SamJansen's work in progress.
make(1) is not for everyone. I've had to maintain the build system for a reasonably large and complex project and using makefiles has been more and more of a headache as time has passed. I have found almost no redeeming features in make - the only thing I can say for it is that most people who wish to compile software will have it installed.
The worst thing about SCons is that it does take some time to learn. It is not hard to learn; being based on the simple but powerful programming language Python helps here, but it can be hard to make the leap from a system you already know to a new one, even if the old system is inferior, simply because of the extra time it takes to learn the new system. However, I recommend learning modern build systems that don't employ make.
program: main.o sam.o johno.o gcc -o $@ $^
Both of these work the same at the first glance, though I believe the SConstruct file (yes, SConstruct is the name of the file that replaces your MakeFile) to be a lot more readable. However the SCons file has the following extra features:
env = Environment(CCFLAGS = '-Wall -pipe', LIBS = ['m', 'jpeg']) env.Program('sam', ["lib.c", "sam.cc"], CPPPATH = ['include', 'common/include']) env.SharedLibrary('testlib', ["source1.cc", "source2.c"])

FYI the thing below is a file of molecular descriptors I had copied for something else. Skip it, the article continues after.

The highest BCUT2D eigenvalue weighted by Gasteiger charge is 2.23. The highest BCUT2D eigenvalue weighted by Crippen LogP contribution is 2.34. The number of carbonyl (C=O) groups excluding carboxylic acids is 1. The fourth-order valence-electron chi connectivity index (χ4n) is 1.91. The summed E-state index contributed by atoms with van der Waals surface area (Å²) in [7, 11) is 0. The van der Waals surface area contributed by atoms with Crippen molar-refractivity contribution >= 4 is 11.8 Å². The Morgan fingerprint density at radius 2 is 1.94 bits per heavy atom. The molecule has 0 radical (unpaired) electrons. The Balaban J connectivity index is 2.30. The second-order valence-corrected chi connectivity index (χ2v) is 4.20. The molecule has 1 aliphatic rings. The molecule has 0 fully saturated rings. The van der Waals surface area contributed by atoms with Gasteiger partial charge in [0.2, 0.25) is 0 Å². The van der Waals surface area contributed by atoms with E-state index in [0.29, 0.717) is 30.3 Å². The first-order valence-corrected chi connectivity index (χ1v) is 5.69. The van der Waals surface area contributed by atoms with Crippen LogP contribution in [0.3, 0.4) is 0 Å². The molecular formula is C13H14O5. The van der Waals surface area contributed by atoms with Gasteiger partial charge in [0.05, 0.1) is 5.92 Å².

This also sets the variable CPPPATH, which specifies which directories are to be searched for include files that are scanned during depency tracking. These are also passed to the compiler with the -I flag in the case of GCC. The flags can also be passed in the Program or Library line, constructing and Environment is usually done so multiple things can be built with the same environment.
A full list of the possible options can be found in the SCons manual.
In many cases the above will be enough: often you just want to build a directory of files into a library, shared library, or executable with a specific set of flags and dependencies. Of course, SCons lets you do a lot more, and at little to no extra cost in complexity.
import glob Library(glob.glob('*.c') + glob.glob('source_dir_2/*.cc'), 'sam')
SCons supports hierarchical builds with the use of the SConscript directive. These scripts will be read and their information processed. No new SCons is forked for the SConscript directives, unlike the usual recursive make solution.